The letter to the President-elect, obtained and published by the Washington Post, urged Trump not to risk the "peace, predictability and security" gained "through our victory in the Cold War" by making overtures to Russia. "The prospect of a new grand bargain with Russia" would "endanger this historic achievement," the letter claimed.
Furthermore, saying that "it would be a grave mistake to end the current sanctions on Russia" slapped on Moscow in 2014 over the crisis in Ukraine, the politicians, who include former Swedish Prime Minister Carl Bildt, ex-Slovak Prime Minister Mikulas Dzurinda, and ex-Polish Foreign Minister Radoslaw Sikorski, stressed that renewed American-Russian cooperation would "demoralize" Ukraine's pro-European and pro-American forces.
The letter also warned that a normalization "would destabilize our Eastern neighborhood" and give rise to "anti-Western elements," presumably referring to Eurosceptic forces that have been on the rise across Europe in recent months and years.
"Have no doubt: Vladimir Putin is not America's ally," the letter said. If the US and Russia committed to a rapprochement, Washington's credibility with its European allies would be "shaken," and "the alliances that are the true source of American greatness would erode."
Ultimately, claiming that Russia's actions have "made Europe a more dangerous place," the letter warns (absurdly) that Russia may even "test American credibility in frontline NATO allies, such as [the Baltics] and Poland," presumably by military force, if given the chance.
A Different Approach
Thankfully, not everyone agrees with these former policymakers' belligerent recommendations.
Sputnik Poland was sent a copy of a letter, co-written by Polish political scientist Peter S Rieth and American Committee for East-West Accord director James Carden, challenging the tone and proposals made by the appeal that was published in the Washington Post.
Urging President-elect Trump disregard the first appeal, their letter (which is currently collecting signatures) stresses that it's improper for these Russophobic politicians to appeal to Trump 'on behalf of' the people of Eastern Europe.
The appeal explained that it was "the Eastern Partnership, an initiative spearheaded by the letter's signatories," that was "largely responsible for the current war in Ukraine, which they blame Russia for." Indeed, Sikorski and Bildt played key roles in the creation of the EU initiative.
"The Eastern Partnership sought to diminish Russian influence in the post-Soviet space by presenting countries such as Ukraine with a binary and blatantly irrational and ahistorical choice: either you are with the West or you are with Russia. The attempted imposition of this choice ignored the close economic, historic and cultural ties between Russia and Ukraine," the letter said.
Rieth and Carden's appeal recalled that "rather than seeking to build a mutually beneficial system of economic and security cooperation between the EU and Russia, the Eastern Partnership sought to isolate Russia by incorporating Ukraine." When "Ukraine's democratically elected President Viktor [Yanukovych] refused to sign an economic agreement pushed by the Eastern Partnership because he found it unsatisfactory, he was overthrown" in a coup.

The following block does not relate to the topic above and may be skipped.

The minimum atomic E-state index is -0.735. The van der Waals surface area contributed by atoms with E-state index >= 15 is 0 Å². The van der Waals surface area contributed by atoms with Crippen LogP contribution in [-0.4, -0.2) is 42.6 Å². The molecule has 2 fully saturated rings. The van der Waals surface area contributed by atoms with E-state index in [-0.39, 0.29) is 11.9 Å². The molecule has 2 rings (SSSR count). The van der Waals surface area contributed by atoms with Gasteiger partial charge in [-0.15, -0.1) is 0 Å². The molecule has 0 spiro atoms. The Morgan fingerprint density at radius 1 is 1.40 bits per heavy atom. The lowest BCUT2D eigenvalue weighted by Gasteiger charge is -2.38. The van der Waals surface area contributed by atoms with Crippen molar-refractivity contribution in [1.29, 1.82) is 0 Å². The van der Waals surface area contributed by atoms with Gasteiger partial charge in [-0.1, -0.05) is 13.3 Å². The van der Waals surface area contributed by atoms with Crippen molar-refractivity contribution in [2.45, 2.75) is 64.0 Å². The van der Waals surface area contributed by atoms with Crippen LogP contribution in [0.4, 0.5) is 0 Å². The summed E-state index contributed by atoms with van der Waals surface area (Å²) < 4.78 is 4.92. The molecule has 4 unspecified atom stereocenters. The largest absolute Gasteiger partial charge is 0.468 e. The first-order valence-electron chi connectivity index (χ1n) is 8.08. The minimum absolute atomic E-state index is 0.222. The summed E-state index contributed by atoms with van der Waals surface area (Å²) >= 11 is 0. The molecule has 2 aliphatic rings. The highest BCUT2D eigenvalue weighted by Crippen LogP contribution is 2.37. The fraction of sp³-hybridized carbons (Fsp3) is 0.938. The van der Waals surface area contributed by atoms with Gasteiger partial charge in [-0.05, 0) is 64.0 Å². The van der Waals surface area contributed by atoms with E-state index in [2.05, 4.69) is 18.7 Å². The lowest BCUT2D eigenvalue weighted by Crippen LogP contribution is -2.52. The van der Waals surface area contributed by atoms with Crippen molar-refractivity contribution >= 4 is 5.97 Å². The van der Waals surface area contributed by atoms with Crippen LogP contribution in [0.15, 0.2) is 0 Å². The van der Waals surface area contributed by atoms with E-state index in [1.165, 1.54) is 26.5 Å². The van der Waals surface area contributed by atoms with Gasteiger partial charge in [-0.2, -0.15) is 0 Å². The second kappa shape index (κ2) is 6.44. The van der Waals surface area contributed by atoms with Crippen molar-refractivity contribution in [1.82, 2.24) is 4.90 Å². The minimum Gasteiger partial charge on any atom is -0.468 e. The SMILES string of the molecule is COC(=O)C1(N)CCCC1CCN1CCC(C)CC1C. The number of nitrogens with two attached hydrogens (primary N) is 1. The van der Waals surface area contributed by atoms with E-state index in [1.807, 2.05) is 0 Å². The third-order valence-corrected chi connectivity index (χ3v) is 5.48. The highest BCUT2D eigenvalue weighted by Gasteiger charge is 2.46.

It's possible that the latter fact is something Trump is already well-aware of, given that his former campaign manager, Paul Manafort, served as an advisor to Yanukovych before the Ukrainian president was overthrown.
Ultimately, the appeal to Trump noted that it was "the anti-Semitic and nationalist forces which the Eastern Partnership unleashed," not Russia, that "destabilized Ukraine and the region," resulting in over ten thousand dead and more a million refugees in Ukraine's civil war. "Your stated goal of working with Russia is the only hope of restoring peace to the region and giving the people there a chance at a normal life," the letter argued, speaking directly to the President-elect.
Furthermore, the letter stressed, "contrary to the statement by the signatories of the Washington Post letter – that the source of American greatness is the NATO alliance – the true source of American greatness is American democracy, as embodied by the US Declaration of Independence and [the] Constitution."
"We trust that your experience of the world as a businessman has demonstrated to you that peaceful and rational negotiations are preferable to war and provocation," the appeal noted. "We call upon you to reject the foreign policy advice of the Washington Post which has been wrong about nearly every major foreign policy issue of the past 25 years, and work with Russia, Ukraine and the EU to implement the Minsk peace accords, lift anti-Russian sanctions and withdraw American ground forces from Poland – a country which spent the past centuries fighting to free itself from foreign occupation."
Appealing to periods of Russian-US cooperation in decades past, the letter called on Trump " to return to the path pioneered by Secretary [Mikhail] Gorbachev and President Ronald Reagan: a path that aimed to fulfill the promise of the first US-[Soviet] alliance under President Roosevelt when we defeated Nazi Germany together. It is possible and desirable for our countries to live in peace."